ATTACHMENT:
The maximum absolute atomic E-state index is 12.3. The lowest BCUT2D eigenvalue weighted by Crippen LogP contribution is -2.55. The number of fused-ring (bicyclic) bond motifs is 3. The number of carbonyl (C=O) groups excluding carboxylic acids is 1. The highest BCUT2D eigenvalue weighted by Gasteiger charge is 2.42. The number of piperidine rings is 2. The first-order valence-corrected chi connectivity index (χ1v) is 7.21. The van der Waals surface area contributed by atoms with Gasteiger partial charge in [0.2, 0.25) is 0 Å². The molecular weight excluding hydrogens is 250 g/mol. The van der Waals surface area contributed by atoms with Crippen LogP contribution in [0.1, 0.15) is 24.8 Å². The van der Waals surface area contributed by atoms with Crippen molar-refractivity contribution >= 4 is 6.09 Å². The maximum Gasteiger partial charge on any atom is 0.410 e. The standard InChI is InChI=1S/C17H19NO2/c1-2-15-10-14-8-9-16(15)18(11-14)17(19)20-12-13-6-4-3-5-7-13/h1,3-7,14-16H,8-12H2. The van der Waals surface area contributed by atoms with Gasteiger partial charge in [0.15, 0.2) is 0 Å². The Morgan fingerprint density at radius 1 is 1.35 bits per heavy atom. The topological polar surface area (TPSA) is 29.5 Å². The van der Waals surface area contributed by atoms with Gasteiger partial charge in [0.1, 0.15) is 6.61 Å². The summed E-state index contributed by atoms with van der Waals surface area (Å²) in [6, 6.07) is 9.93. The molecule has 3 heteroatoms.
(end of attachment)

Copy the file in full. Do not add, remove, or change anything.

The maximum absolute atomic E-state index is 12.3. The lowest BCUT2D eigenvalue weighted by Crippen LogP contribution is -2.55. The number of fused-ring (bicyclic) bond motifs is 3. The number of carbonyl (C=O) groups excluding carboxylic acids is 1. The highest BCUT2D eigenvalue weighted by Gasteiger charge is 2.42. The number of piperidine rings is 2. The first-order valence-corrected chi connectivity index (χ1v) is 7.21. The van der Waals surface area contributed by atoms with Gasteiger partial charge in [0.2, 0.25) is 0 Å². The molecular weight excluding hydrogens is 250 g/mol. The van der Waals surface area contributed by atoms with Crippen LogP contribution in [0.1, 0.15) is 24.8 Å². The van der Waals surface area contributed by atoms with Crippen molar-refractivity contribution >= 4 is 6.09 Å². The maximum Gasteiger partial charge on any atom is 0.410 e. The standard InChI is InChI=1S/C17H19NO2/c1-2-15-10-14-8-9-16(15)18(11-14)17(19)20-12-13-6-4-3-5-7-13/h1,3-7,14-16H,8-12H2. The van der Waals surface area contributed by atoms with Gasteiger partial charge in [0.15, 0.2) is 0 Å². The Morgan fingerprint density at radius 1 is 1.35 bits per heavy atom. The topological polar surface area (TPSA) is 29.5 Å². The van der Waals surface area contributed by atoms with Gasteiger partial charge in [0.1, 0.15) is 6.61 Å². The summed E-state index contributed by atoms with van der Waals surface area (Å²) in [6, 6.07) is 9.93. The molecule has 3 heteroatoms.